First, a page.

Oh dear, My Beloved Sinners, I must apologize for my coverage being terminated so abruptly. I’d set off during the Lord’s Prayer, crawling through the pews in search of a power socket and cable, when suddenly I was seized by a crack team of soldiers from Prince Andrew’s Clapham Common Doggers.
The next thing I’d been spirited away to Scotland Yard via secret wartime tunnels beneath the Abbey, where a charming officer began explaining that even though water-boarding isn’t exactly a British custom, he’d be more than willing to make an exception if I didn’t explain what I’d been doing wriggling between the guest’s legs during the opening bars of “Blest Pair of Sirens" (if there is one thing I’ve long felt lacking in contemporary worship it’s the lack of recognition and respect given to Sirens).
Insisting upon my rights as the holder of a diplomatic passport (if young men from upstate New York can obtain canonical residency in Kenya, there’s certainly nothing untoward in my purchasing Somalian diplomatic status, and given the nation's primary industry is piracy there's actually a natural and oft-overlooked synergy between Somalia and schismatic clergy), I was granted the right to a telephone call, whereupon I immediately dialled Betty’s cellphone.
Would you believe it, however, but here in England it's considered polite to turn one’s cellphone off during formal occasions - even during weddings! I’d certainly never heard of such a thing before, and I’m sure it will never catch on at home. I mean to say; how could people let friends attending a funeral know about a really exciting special at Walmart, or interrupt people attending a film or play to remind their significant other to pick up some milk on the way home? Still, after leaving a couple of messages explaining my urgent need for her to return my call (and allowing my stunned interrogator to hear Betty’s voicemail message as proof that I wasn’t as delusional as he seemed to think I was), I was escorted to a holding cell, and instructed to wait with a number of other obvious subjects of mistaken detention.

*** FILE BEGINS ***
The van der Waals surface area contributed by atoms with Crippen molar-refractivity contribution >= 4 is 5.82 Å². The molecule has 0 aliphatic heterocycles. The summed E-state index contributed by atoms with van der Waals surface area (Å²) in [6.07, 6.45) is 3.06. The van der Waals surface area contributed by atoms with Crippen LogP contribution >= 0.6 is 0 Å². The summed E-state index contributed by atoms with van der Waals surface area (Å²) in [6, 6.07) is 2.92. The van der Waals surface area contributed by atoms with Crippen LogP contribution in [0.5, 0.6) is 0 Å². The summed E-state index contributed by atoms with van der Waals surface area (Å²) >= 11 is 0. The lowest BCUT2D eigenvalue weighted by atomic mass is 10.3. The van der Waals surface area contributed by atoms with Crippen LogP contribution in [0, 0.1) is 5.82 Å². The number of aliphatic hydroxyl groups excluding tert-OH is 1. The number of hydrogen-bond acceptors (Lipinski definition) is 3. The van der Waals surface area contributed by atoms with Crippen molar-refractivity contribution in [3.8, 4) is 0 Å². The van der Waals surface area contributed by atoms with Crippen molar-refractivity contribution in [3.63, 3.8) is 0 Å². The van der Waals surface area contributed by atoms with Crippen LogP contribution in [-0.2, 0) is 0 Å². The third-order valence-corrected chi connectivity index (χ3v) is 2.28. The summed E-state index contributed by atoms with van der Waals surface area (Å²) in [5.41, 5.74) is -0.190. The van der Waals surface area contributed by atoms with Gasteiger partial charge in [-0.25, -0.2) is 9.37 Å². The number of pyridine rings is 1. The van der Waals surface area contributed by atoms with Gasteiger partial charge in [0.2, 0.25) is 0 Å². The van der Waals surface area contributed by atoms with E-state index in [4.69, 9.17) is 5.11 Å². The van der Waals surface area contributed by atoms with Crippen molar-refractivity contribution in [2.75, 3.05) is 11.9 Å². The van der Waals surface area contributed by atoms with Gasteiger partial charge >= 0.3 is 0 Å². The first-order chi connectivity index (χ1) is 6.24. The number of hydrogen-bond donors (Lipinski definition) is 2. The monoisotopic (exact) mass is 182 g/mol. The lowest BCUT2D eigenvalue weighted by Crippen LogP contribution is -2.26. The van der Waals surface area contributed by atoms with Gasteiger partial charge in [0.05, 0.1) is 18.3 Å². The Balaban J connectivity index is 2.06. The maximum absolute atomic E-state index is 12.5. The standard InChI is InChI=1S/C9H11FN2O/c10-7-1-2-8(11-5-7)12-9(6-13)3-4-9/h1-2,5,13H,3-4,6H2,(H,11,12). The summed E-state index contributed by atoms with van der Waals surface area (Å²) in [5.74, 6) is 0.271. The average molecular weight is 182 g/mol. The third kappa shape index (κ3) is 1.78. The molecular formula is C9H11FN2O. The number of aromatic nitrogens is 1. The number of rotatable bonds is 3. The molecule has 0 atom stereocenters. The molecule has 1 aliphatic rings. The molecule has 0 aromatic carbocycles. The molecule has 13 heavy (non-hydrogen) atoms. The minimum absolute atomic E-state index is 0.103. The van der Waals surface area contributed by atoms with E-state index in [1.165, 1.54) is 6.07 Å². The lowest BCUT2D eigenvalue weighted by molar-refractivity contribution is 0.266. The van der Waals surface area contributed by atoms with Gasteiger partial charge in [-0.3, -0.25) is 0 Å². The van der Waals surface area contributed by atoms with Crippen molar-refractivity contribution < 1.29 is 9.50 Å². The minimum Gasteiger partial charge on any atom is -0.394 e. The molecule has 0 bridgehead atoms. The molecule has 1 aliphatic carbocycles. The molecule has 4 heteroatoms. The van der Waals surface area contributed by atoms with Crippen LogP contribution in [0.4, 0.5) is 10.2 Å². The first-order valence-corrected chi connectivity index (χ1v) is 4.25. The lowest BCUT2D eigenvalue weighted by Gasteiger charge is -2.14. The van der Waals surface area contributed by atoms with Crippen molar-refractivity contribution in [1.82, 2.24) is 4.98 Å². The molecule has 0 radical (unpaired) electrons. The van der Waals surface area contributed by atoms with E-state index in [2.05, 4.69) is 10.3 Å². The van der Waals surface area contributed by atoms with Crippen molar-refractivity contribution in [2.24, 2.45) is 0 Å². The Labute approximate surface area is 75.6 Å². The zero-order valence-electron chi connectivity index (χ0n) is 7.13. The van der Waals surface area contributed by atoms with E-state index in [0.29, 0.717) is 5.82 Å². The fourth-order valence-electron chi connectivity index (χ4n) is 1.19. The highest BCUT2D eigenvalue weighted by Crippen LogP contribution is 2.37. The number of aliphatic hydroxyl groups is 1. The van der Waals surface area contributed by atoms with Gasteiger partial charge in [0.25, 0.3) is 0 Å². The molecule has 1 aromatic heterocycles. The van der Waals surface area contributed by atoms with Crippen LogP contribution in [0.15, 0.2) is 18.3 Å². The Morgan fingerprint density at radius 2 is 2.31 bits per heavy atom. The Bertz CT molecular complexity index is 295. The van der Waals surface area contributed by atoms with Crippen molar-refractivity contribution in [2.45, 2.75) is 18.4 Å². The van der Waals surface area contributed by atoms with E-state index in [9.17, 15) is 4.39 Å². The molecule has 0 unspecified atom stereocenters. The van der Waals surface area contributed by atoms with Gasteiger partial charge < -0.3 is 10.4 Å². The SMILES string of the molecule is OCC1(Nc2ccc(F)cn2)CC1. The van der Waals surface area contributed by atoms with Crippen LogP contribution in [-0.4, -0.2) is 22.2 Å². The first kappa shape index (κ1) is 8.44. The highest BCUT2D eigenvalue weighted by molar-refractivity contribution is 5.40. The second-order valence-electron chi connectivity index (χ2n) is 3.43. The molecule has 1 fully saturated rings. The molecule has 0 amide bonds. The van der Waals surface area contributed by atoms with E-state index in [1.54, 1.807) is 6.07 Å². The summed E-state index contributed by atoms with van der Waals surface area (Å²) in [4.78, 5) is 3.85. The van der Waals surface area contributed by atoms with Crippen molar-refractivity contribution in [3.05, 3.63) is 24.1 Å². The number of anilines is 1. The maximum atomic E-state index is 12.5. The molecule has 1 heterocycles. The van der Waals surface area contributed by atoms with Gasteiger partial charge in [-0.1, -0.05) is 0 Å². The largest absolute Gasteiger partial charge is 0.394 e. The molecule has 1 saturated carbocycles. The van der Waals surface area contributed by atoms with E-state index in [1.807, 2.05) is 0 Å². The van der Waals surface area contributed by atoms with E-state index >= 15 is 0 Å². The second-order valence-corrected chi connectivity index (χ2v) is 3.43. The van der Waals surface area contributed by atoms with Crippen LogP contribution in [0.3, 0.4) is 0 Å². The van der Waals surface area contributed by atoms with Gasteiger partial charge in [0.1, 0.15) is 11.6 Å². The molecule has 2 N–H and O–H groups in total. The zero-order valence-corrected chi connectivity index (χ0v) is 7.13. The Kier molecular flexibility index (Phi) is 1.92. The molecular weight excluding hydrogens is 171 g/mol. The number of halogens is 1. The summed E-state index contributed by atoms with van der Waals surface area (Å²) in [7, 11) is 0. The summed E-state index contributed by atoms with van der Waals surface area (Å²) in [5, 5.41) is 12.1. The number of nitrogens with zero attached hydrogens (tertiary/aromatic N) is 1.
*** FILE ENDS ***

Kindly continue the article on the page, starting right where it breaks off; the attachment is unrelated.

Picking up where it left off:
And who would have believed it, but there in the midst of the happy throng were Bishop Quinine and Evangelical Eric, still dressed in the tattered remains of their pantomime horse. They’d been spotted by Prince Charles – always a man with a keen eye for horse-flesh – who’d ordered they be bridled and taken to his stables, where he felt they’d make a valuable genetic contribution to his polo-ponies' bloodline.
Naturally Bishop Quinine was elated. Evangelical Eric, on the other hand, began shrieking (to be fair, he was in the costume’s hind quarters), and their ruse was quickly exposed by His Royal Highness’s perceptive ostlers. The authorities were notified, and before you could say ”George Michael” they’d been placed in custody.
No sooner had the pair finished recounting their adventures than the officer who’d questioned me earlier returned. In a pleasingly amazed voice he announced that Her Majesty was on the line, and wished to speak with me. She was, as you would expect, appalled at my treatment, although as a gentleman and a Christian I insisted it was all nothing other than a simple mistake, and that she should let the matter rest with our release; other than casting all those responsible into the Tower of London no further action was necessary.